We thus see wherein Luther failed on his side, and Zuinglius and Oecolompadius on theirs. It was Luther’s duty first to have given notice that it was not his intention to establish such a local presence as the Papist’s dream; secondly, to protest that he did not mean to have the sacrament adored instead of God; and lastly, to abstain from those similitudes so harsh and difficult to be conceived, or have used them with moderation, interpreting them so that they could not give rise to any scandal. After the debate was moved, he exceeded bounds as well in declaring his opinion, as in blaming others with too much sharpness of speech. For instead of explaining himself in such a way as to make it possible to receive his view, he, with his accustomed vehemence in assailing those who contradicted him, used hyperbolical forms of speech very difficult to be borne by those who otherwise were not much disposed to believe at his nod. The other party also offended, in being so bent on declaiming against the superstitious and fanatical opinion of the Papists, touching the local presence of Jesus Christ within the sacrament, and the perverse adoration consequent upon it, that they laboured more to pull down what was evil than to build up what was good; for though they did not deny the truth, they did not teach it so clearly as they ought to have done. I mean that in their too great anxiety to maintain that the bread and wine are called the body of Christ, because they are signs of them, they did not attend to add, that though they are signs, the reality is conjoined with them, and thus protest, that they had no intention whatever to obscure the true communion which the Lord gives us in his body and blood by this sacrament.
Both parties failed in not having the patience to listen to each other in order to follow the truth without passion, when it would have been found. Nevertheless, let us not lose sight of our duty, which is not to forget the gifts which the Lord bestowed upon them, and the blessings which he has distributed to us by their hands and means. For if we are not ungrateful and forgetful of what we owe them, we shall be well able to pardon that and much more, without blaming and defaming them. In short, since we see that they were, and still are, distinguished for holiness of life, excellent knowledge, and ardent zeal to edify the Church, we ought always to judge and speak of them modestly, and even with reverence; since at last God, after having thus humbled them, has in mercy been pleased to put an end to this unhappy disputation, or at least to calm it preparatory to its final settlement. I speak thus, because no formulary has yet been published in which concord is fixed, as is most expedient. But this will be when God will be pleased to assemble those who are to frame it in one place.”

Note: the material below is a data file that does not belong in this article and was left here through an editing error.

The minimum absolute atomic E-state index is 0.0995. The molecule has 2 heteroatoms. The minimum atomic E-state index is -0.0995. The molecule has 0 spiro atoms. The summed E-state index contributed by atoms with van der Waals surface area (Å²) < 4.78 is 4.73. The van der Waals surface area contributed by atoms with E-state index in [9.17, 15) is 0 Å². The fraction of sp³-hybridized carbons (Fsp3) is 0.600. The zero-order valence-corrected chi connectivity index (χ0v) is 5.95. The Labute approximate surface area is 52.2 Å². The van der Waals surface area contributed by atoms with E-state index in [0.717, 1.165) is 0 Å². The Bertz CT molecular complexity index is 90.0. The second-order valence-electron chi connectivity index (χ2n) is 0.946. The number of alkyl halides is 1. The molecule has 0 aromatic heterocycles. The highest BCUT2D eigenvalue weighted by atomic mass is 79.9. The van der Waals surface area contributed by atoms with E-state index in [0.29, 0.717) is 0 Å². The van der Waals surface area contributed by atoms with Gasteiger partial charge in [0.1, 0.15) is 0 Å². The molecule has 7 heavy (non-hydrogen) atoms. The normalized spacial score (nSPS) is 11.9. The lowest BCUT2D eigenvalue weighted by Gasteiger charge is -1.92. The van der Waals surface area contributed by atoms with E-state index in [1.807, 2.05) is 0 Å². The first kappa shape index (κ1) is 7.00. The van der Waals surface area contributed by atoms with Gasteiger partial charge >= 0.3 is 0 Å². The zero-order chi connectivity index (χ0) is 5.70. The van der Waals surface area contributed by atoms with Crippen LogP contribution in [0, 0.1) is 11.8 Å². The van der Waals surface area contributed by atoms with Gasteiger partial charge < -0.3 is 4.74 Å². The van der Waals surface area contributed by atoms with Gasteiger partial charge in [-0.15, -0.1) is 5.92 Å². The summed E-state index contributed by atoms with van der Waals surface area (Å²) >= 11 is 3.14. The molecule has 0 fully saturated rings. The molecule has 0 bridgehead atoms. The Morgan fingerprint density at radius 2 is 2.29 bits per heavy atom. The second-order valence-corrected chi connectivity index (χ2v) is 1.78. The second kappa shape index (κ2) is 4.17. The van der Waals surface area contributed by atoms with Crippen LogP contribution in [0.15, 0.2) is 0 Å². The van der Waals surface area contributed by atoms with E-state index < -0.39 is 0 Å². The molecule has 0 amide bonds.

John Calvin, “Short Treatise on the Supper of our Lord, in Which is Shown Its True Institution, Benefit, and Utility” (1540), p. 195–7. In, John Calvin, Tracts Containing Treatises on the Sacraments, Catechism of the Church of Geneva, Forms of Prayer, and Confessions of Faith. Henry Beveridge, trans.; Calvin Translation Society; Edinburgh, 1859; vol. 2, p. 163–98.